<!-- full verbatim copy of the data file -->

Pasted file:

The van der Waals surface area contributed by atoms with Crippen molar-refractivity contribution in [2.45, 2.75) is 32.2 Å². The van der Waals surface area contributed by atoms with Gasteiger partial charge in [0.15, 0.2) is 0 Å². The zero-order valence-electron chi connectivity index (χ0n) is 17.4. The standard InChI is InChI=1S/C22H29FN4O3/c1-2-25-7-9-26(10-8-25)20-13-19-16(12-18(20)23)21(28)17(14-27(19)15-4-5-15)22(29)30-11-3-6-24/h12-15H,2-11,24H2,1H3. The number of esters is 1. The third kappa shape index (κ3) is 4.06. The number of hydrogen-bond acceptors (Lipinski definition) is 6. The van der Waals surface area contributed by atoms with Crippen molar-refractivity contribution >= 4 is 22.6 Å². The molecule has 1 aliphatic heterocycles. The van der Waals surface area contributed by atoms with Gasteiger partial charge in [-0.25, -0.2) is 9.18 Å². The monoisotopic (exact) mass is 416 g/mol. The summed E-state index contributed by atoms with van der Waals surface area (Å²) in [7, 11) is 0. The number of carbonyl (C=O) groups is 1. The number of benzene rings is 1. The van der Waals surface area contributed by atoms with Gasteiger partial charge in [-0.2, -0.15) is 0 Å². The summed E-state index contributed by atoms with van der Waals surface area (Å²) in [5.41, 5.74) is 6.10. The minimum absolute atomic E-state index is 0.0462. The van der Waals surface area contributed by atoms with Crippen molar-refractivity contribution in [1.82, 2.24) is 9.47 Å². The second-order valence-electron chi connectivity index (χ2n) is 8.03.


The van der Waals surface area contributed by atoms with Crippen molar-refractivity contribution in [2.45, 2.75) is 32.2 Å². The van der Waals surface area contributed by atoms with Gasteiger partial charge in [0.15, 0.2) is 0 Å². The zero-order valence-electron chi connectivity index (χ0n) is 17.4. The standard InChI is InChI=1S/C22H29FN4O3/c1-2-25-7-9-26(10-8-25)20-13-19-16(12-18(20)23)21(28)17(14-27(19)15-4-5-15)22(29)30-11-3-6-24/h12-15H,2-11,24H2,1H3. The number of esters is 1. The third kappa shape index (κ3) is 4.06. The number of hydrogen-bond acceptors (Lipinski definition) is 6. The van der Waals surface area contributed by atoms with Crippen molar-refractivity contribution >= 4 is 22.6 Å². The molecule has 1 aliphatic heterocycles. The van der Waals surface area contributed by atoms with Gasteiger partial charge in [-0.25, -0.2) is 9.18 Å². The monoisotopic (exact) mass is 416 g/mol. The summed E-state index contributed by atoms with van der Waals surface area (Å²) in [7, 11) is 0. The number of carbonyl (C=O) groups is 1. The number of benzene rings is 1. The van der Waals surface area contributed by atoms with Gasteiger partial charge in [-0.2, -0.15) is 0 Å². The summed E-state index contributed by atoms with van der Waals surface area (Å²) in [5.41, 5.74) is 6.10. The minimum absolute atomic E-state index is 0.0462. The van der Waals surface area contributed by atoms with Crippen molar-refractivity contribution in [1.82, 2.24) is 9.47 Å². The second-order valence-electron chi connectivity index (χ2n) is 8.03.